Hence, based on our previous studies, we currently develop an extensive and secure PDMS (ES-PDMS) platform using the state-of-the-art TEE technology available today, i.e., Intel Software Guard eXtension (SGX). Our ES-PDMS software stack can be deployed on any SGX-enabled machine (i.e., any relatively recent computer having an Intel CPU). We have acquired a server with 6 Intel Xeon E-2276G CPU cores allowing a collaborative development of the ES-PDMS protoype by the Petrus team as well as the related Personal Cloud applications. We note that the Intel Xeon CPU series offer access to the Intel Attestation Service1 which is required for the remote enclave attestation process. This allows us to implement (and not only to simulate) remote attestations required by several use-cases in the PDMS context (e.g., distributed computations between a network of PDMSs or attesting results of local computations on the PDMS to a third party).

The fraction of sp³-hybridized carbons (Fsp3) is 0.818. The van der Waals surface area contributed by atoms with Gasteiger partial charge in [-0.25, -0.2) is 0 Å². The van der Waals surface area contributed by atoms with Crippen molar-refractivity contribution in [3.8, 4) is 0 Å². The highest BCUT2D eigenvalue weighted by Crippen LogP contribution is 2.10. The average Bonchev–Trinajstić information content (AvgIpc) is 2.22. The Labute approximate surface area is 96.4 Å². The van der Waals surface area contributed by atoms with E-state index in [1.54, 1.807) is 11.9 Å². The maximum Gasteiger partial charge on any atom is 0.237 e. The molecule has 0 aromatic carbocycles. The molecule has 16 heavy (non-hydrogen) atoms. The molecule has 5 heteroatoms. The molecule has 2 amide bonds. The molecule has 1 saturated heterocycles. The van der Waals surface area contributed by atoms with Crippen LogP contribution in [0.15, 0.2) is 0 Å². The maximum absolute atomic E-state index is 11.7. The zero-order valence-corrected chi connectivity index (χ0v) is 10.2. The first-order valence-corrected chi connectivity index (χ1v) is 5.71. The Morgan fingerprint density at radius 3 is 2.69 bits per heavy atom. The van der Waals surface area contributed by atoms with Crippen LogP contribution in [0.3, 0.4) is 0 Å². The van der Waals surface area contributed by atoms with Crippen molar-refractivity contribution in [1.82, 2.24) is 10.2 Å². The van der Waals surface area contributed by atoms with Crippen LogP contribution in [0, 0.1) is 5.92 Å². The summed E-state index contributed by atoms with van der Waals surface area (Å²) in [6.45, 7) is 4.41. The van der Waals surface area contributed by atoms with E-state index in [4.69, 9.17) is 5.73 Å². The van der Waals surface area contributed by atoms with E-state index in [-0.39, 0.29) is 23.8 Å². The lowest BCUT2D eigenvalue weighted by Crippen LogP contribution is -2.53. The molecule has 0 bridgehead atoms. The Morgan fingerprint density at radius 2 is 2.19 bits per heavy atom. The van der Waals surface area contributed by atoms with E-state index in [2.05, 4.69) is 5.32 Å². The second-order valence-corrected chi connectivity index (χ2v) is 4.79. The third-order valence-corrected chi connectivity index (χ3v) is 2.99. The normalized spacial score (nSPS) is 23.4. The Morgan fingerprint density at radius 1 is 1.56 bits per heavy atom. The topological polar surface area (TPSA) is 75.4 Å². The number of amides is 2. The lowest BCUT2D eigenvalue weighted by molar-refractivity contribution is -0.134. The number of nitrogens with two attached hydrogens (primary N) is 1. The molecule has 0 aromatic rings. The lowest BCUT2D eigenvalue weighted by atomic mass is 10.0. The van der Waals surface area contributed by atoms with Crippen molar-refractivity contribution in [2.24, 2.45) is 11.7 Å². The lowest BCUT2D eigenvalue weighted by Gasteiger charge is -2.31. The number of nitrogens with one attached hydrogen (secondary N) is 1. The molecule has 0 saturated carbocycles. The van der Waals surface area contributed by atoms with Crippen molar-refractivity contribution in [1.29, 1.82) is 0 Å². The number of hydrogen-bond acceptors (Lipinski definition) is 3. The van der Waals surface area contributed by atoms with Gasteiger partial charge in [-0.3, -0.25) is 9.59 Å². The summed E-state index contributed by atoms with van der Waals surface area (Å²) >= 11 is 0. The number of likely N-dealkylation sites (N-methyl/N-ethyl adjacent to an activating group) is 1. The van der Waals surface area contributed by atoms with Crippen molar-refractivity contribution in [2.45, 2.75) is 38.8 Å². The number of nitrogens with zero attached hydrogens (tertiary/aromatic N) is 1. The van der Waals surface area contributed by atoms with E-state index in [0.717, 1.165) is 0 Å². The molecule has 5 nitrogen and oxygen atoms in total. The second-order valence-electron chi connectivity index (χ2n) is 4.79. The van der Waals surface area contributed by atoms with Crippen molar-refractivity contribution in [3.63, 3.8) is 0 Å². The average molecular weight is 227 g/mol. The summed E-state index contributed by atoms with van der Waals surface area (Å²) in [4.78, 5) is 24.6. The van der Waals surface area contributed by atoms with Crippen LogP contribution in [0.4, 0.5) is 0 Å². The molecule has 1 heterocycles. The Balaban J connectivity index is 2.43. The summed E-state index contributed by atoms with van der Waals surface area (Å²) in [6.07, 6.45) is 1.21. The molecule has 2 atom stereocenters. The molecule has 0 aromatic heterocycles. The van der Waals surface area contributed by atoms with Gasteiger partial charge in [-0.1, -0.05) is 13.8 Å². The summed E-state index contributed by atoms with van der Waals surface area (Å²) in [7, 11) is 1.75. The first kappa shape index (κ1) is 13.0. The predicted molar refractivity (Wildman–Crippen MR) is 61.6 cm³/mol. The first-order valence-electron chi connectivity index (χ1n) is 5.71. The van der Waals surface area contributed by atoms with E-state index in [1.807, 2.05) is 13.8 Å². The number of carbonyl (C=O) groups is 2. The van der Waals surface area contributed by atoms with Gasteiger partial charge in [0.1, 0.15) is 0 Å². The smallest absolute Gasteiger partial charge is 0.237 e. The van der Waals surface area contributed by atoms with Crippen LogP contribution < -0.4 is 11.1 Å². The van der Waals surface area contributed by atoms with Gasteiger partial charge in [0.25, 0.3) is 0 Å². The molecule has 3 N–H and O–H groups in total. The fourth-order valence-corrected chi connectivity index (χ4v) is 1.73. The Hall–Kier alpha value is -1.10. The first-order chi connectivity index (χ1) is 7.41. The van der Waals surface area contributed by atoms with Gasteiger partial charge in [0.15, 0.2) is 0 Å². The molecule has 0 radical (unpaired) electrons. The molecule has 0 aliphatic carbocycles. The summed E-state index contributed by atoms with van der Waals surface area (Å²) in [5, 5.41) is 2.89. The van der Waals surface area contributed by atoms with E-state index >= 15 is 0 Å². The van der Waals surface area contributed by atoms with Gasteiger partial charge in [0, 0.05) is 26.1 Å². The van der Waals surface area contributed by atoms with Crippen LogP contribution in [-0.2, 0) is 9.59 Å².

7 New results

7.1 Security properties of a PDMS (Axis 1)

Participants: Guillaume Scerri.

The architecture proposed by the Petrus team for Extensible and Secure Personal Data Management Systems (ES-PDMS) 1 is based on three layers : a core engine –small trusted code base (TCB)–, data tasks processing personal data –large code modules in which trust is limited– and applications with authorized access to the computation results –on which no security assumption can be made–. The different components of the architecture are ruled by different security properties and must be composed at runtime to provide the expected data oriented (rich) functionality while meeting the desired security objectives 2. Performing a proof of such a large andcomplex system directly would be too complex to do without decomposing it in smaller subprotocols and goals. As a first step towards a formal evaluation of this proposal, in collaboration with Hubert Comon and Charlie Jacomme (LSV, ENS Paris-Saclay), we proposed at CCS 14 a novel composition framework together with a variety of composition theorems allowing to split the security proof of an unbounded number of sessions of a compound protocol into simpler goals. The application of the proposed techniques (and more generally, formal methods) to the case of PDMS is part of the future work.